Mental Health Substance Abuse Treatment
Many people entering substance abuse treatment also struggle with mental health conditions. According to the Substance Abuse & Mental Health Services Administration, mental health problems affect an estimated 45 percent of people who seek out substance abuse treatment.
In actuality, someone struggling with mental health issues has a higher likelihood of developing an alcohol or drug abuse problem. The reverse scenario holds true for someone struggling with a substance abuse problem.
The term “dual diagnosis” describes conditions where alcohol or drug abuse problems co-exist with mental illness and vice versa. In effect, co-existing conditions tend to aggravate one another in terms of the severity of symptoms a person experiences.
Mental health substance abuse treatment addresses the complex relationship between mental illness and substance abuse by treating both conditions concurrently rather than as separate conditions. While the types of interventions used to treat dual diagnosis conditions are, for the most part, the same as those used to treat substance abuse problems, mental health substance abuse treatment places just as much emphasis on the mental health component as the substance abuse problem.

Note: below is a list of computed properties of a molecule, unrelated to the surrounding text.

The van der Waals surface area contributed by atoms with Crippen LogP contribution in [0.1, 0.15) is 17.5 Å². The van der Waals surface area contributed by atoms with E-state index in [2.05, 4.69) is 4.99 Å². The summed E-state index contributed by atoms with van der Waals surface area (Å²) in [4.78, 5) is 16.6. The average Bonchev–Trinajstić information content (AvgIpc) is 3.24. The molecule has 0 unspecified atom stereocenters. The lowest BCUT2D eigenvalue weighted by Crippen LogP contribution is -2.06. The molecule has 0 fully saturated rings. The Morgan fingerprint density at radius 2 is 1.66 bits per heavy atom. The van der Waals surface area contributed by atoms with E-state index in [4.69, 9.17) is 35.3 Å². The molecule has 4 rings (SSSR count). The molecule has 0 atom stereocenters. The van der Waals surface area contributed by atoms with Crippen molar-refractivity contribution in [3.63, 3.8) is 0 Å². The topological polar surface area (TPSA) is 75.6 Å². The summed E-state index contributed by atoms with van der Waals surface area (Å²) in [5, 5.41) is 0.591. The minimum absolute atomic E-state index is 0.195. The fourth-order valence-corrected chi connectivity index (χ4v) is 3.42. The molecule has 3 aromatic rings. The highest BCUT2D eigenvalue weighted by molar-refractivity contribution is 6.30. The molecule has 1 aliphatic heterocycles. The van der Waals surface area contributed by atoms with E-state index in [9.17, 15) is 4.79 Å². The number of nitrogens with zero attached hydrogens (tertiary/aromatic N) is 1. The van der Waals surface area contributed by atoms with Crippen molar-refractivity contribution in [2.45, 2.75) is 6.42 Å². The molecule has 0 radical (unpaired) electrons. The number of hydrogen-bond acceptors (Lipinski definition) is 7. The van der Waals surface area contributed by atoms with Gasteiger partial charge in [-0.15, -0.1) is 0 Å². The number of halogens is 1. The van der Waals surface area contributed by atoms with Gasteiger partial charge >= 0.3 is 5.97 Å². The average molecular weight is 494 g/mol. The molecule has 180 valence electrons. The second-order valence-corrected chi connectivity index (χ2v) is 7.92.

Dual Diagnosis Conditions
Brain chemical imbalances can develop out of any number of conditions. Both substance abuse and mental health disorders either cause or result from a brain chemical imbalance.
According to the National Alliance on Mental Illness, dual diagnosis conditions can take shape in one of two ways –
- Self-medicating a pre-existing mental illness
- Alcohol/drug use triggers mental illness
Someone affected by a mental illness, such as a depression or anxiety disorder may use alcohol or drugs as a means for relieving uncomfortable symptoms he or she experiences. While using drugs may provide a form of temporary relief, the drug’s effects only work to worsen any underlying chemical imbalances in the brain.
On the other hand, frequent drug or alcohol use creates a state of brain chemical imbalance that becomes progressively worse the longer a person keeps using. After a certain point, chemical imbalances reach a point where psychological dysfunction starts to take root. In effect, these two types of disorders feed off one another to the point where a self-perpetuating cycle of drug use and psychological dysfunction gradually takes over a person’s life.
Mental Health Substance Abuse Treatment Challenges
The complex underpinnings that bring about dual diagnosis conditions create a range of treatment challenges for both the patient and the treatment providers. As each condition only works to aggravate the symptoms associated with the other condition, the overall prognosis for people affected by dual diagnosis disorders is poor.
People struggling with mental illness and substance abuse problems have difficulty following through in treatment in terms of keeping scheduled appointments and adhering to their medication regimens. Without needed monitoring and support, a person’s condition only becomes worse, which increases the likelihood of hospitalization, or repeated hospitalizations.
Over time, the cumulative effects from drug abuse coupled with deteriorating psychological function makes a person more impulsive, and in many cases prone to violent acts. Under these conditions, it’s not uncommon for someone to become suicidal and actually die in the process.